Note that “adjugate” is not a typo for “adjoint.” The adjoint of A (now) means something different. What we now call the adjugate was sometimes in the past called the adjoint. What we now call the adjoint is the (conjugate) transpose.

Here’s an application of the adjugate. Let A be a 3 × 3 matrix. Then the characteristic polynomial of A is

x^3 - (\text{tr}\, A) x^2 + \text{tr}\,\left(\text{adj}(A)\right)x - \det A

where tr denotes the trace, the sum of the diagonal elements of a matrix.

Since the trace only depends on the diagonal, you only need to compute the diagonal of a adjugate to use the equation above for the characteristic polynomial. And the alternating terms defining the adjugate are all positive on the diagonal. So the trace of the adjugate is the sum of the determinants of the cofactors of the diagonal: det A11 + det A22 + det A33.

Circulant matrices commute

A few days ago I wrote that circulant matrices all have the same eigenvectors. This post will show that it follows that circulant matrices commute with each other.

Recall that a circulant matrix is a square matrix in which the rows are cyclic permutations of each other. If we number the rows from 0, then the kth row takes the last k rows of the top row and moves them to the front.

Numerical example

We can generate two random circulant matrices and confirm that they commute by modifying the Python code from the earlier post.

    N = 6
    row = np.random.random(N)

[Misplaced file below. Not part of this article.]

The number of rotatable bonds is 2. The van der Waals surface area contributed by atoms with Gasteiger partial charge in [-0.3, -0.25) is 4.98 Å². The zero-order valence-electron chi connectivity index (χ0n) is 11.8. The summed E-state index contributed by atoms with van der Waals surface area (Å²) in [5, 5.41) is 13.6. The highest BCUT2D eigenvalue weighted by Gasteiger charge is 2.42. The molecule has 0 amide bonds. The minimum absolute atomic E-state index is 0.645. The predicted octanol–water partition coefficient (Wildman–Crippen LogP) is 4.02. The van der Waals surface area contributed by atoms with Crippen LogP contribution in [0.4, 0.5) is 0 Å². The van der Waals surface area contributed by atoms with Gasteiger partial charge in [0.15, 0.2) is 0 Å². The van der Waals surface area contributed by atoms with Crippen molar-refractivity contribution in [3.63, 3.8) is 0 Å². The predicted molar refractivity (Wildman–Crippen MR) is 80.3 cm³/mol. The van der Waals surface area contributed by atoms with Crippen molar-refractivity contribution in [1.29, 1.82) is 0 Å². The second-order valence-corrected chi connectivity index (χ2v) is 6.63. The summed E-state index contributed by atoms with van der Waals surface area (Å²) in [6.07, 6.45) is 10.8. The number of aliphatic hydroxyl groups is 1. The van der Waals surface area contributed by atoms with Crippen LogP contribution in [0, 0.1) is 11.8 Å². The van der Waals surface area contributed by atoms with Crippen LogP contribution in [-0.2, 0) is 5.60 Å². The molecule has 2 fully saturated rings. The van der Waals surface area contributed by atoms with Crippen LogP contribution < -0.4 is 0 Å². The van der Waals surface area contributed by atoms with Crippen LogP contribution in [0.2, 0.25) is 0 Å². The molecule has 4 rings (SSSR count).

A = np.array([np.roll(row, i) for i in range(N)])
    row = np.random.random(N)
    B = np.array([np.roll(row, i) for i in range(N)])
    AB = np.matmul(A, B)
    BA = np.matmul(B, A)
    print(np.absolute(AB - BA).max())

This computes two random 6 by 6 circulant matrices A and B and shows that the difference between AB and BA is on the order of the limit of floating point precision. Specifically, this prints 4.44 × 10-16.


Now for a proof. Let A and B be two matrices of size n that have the same set of independent eigenvectors e1 through en. In the case of circulant matrices we can take ek to be the kth column of the FFT matrix, but the proof here applies to any matrices with common eigenvectors.

Let αk be the eigenvalue for ek as an eigenvector of A and let βk be the eigenvalue for ek as an eigenvector of B. Then

 (AB)e_k = A(Be_k) = A(\beta_k e_k) = \beta_k(Ae_k) = \beta_k\alpha_k e_k


(BA)e_k = B(Ae_k) = B(\alpha_k e_k) = \alpha_k(Be_k) = \alpha_k\beta_k e_k

and so multiplying by AB or BA has the same effect on ek since the complex numbers αk and βk commute. Since the eigenvalues form a basis, and multiplication by AB and BA has the same effect on each basis vector, AB = BA.

In short, matrices that share eigenvectors commute because eigenvalues commute.